Cloud computing offers many benefits, and minimum downtime is one of the best ones. Technology has enabled service providers to ensure that there is no stoppage of any kind. In fact, most companies are so confident about the capabilities of cloud that even the most lenient system administrator would account for a miserly 5 minutes downtime in a year. Users expect cloud services to run continuously without any disruption, and there is enough reason to back up such high expectations. However, minimal downtime is just one of the many critical parameters that you should look for when selecting a cloud service provider. The other equally important consideration is how much data security the company can offer.
Since data is critical for any business and is often very sensitive, data security is topmost in the minds of business owners when they select cloud services. How well service providers can offer data protection is a major concern. Most companies offer service level agreements (SLA) that define the deliverables regarding security protocols followed and available levels of uptime. However, this does not help to alleviate safety concerns because the protocol does not delineate the security measures taken to protect data that every user would like to know.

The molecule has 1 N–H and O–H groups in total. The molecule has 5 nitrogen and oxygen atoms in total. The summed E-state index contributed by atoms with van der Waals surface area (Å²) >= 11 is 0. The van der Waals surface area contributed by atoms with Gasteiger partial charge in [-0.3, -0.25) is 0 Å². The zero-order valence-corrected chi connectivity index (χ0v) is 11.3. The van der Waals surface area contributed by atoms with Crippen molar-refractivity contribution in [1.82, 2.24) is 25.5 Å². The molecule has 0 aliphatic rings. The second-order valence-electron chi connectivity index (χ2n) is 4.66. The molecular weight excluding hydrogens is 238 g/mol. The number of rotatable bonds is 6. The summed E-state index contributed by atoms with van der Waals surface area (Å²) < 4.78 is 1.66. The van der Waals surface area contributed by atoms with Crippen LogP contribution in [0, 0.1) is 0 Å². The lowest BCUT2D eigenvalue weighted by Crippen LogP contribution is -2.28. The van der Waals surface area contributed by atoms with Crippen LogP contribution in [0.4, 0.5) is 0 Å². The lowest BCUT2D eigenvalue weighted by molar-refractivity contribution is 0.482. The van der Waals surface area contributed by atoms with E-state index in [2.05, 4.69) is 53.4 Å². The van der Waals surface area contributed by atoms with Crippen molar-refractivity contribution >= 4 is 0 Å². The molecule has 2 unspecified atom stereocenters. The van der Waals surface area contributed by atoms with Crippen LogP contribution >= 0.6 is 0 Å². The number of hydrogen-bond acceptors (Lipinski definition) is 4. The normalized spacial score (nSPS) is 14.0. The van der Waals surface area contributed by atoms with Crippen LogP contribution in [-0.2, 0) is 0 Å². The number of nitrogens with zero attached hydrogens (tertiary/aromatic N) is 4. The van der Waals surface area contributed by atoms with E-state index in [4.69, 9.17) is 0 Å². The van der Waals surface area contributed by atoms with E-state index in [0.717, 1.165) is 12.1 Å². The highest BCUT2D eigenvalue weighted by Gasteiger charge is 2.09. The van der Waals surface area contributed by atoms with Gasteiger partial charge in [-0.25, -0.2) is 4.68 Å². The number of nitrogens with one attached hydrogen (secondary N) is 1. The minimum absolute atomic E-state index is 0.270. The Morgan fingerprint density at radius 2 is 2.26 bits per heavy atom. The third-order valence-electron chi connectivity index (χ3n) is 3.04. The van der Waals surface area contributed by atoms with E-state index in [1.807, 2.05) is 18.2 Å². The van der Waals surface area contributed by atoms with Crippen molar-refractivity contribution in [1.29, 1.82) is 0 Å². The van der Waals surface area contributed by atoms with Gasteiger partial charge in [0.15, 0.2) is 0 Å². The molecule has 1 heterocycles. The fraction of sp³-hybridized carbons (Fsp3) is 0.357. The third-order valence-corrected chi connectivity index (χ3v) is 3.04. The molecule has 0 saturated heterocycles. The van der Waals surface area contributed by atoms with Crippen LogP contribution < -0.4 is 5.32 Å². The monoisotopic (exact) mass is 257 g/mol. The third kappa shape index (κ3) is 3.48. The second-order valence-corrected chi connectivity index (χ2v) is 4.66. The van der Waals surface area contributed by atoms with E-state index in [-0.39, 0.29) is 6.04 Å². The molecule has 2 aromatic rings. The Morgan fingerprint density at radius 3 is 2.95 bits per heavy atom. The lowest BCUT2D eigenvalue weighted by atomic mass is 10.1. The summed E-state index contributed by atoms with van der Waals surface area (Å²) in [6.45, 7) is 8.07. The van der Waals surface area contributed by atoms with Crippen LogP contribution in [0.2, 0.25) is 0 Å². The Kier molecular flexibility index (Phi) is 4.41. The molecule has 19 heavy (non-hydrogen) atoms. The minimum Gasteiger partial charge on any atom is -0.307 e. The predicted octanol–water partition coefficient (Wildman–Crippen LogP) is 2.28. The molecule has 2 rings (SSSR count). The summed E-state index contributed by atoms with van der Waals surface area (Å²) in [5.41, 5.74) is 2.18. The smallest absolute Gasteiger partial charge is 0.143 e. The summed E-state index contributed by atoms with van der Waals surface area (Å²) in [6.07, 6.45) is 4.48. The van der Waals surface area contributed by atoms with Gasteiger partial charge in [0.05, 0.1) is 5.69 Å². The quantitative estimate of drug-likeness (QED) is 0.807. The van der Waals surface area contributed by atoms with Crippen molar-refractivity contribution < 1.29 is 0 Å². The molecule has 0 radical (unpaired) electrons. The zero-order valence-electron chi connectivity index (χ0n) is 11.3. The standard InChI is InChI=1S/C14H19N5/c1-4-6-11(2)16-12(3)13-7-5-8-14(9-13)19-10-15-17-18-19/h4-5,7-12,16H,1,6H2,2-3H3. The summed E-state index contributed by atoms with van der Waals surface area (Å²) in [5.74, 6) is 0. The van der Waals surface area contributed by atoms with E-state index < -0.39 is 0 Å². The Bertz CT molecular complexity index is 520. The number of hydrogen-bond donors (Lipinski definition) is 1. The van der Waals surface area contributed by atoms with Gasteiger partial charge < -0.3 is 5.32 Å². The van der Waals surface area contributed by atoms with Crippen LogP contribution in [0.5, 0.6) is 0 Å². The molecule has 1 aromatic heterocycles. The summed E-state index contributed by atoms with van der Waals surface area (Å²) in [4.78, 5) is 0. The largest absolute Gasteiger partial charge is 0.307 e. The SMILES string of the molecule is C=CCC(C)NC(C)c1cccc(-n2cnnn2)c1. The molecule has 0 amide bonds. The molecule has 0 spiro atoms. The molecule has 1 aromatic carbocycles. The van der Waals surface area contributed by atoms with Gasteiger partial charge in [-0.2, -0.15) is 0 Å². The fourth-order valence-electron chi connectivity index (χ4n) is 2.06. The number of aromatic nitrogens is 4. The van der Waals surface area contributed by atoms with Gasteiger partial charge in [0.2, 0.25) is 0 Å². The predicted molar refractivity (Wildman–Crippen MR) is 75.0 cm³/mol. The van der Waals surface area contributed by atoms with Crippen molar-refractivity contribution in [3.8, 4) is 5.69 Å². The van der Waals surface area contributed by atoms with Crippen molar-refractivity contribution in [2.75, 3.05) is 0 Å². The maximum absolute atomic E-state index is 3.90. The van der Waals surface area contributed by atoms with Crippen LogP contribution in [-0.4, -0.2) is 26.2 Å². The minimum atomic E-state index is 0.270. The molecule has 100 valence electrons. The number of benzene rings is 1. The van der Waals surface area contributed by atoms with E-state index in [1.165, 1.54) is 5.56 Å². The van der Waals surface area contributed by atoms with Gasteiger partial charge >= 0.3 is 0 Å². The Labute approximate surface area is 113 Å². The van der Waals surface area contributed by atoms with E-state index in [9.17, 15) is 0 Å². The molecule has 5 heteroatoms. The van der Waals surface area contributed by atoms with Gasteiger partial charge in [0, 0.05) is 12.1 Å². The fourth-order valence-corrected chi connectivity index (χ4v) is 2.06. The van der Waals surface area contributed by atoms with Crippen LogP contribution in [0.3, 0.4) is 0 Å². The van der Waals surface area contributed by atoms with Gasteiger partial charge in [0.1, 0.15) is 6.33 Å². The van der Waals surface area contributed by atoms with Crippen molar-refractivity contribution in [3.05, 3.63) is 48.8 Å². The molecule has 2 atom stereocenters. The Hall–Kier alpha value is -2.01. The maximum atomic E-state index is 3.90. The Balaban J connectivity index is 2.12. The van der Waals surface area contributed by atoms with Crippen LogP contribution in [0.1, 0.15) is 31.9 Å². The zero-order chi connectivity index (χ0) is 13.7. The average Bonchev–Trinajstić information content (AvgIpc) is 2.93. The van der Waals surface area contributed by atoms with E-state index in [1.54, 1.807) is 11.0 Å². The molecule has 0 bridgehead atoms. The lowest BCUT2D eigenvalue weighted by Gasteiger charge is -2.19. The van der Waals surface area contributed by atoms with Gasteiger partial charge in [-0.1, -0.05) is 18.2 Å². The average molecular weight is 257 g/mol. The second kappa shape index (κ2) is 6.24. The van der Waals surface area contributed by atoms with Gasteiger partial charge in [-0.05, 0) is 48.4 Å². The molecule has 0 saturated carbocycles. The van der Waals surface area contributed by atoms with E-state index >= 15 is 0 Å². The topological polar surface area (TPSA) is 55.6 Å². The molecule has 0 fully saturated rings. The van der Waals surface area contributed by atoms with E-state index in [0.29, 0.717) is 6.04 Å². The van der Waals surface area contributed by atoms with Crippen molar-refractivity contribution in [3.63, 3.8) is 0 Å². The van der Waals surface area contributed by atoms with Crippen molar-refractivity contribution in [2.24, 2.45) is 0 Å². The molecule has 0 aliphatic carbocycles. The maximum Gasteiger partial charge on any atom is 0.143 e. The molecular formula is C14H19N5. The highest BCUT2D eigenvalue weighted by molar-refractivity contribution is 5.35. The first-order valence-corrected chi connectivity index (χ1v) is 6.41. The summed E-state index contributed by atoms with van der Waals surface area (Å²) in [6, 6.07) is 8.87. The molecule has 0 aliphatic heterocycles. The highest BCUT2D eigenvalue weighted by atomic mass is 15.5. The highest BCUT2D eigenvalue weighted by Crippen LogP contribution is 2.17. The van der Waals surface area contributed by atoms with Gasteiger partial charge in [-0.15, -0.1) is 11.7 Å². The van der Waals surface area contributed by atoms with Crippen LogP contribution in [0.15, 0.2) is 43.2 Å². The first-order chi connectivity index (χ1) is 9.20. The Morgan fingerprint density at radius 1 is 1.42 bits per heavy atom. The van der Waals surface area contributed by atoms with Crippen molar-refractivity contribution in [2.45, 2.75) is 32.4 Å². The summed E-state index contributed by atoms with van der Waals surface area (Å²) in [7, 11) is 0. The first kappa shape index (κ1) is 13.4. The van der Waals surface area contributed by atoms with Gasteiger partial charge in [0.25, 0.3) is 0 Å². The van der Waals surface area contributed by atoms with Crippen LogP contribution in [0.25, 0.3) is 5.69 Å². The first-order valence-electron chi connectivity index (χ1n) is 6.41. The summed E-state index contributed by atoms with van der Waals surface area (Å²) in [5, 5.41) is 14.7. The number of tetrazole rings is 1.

While the SLA might include compensation clause in case of security breach, it is more important to ensure that the breach does not occur at all. Asking pertinent questions about data safety is the best way to understand what kind of security you can expect from the service provider. Read on to know about the points to investigate when selecting service providers for cloud services New Jersey.
Data centers and data protection levels
Different service providers use various types of data centers depending on the users’ needs, security level, and the priorities of the service provider. You have to choose from four types of data centers such as Tier 1, Tier 2, Tier 3 and Tier 4.
Tier 1 data center consists of non-redundant components, and there is only one link for its servers. It is similar to the file server that runs on a personal computer that does not have multiple connections to the internet and no redundancy, and neither does it have any heating or cooling system. It is only capable of running a program within a network.
Tier 2 data centers have all the features of Tier 1 with added redundant capacity components that protects data during drive failures. Besides including all features of Tier 2, Tier 3 data centers have multiple uplinks and dual powered equipment. Tier 4 data centers have the highest level of security which in addition to all the features of its predecessors have fault tolerant components that include servers, uplinks, storage, chillers and heating, air conditioning and ventilation that can ensure 99.999 percent uptime.
Service provider’s compliance certification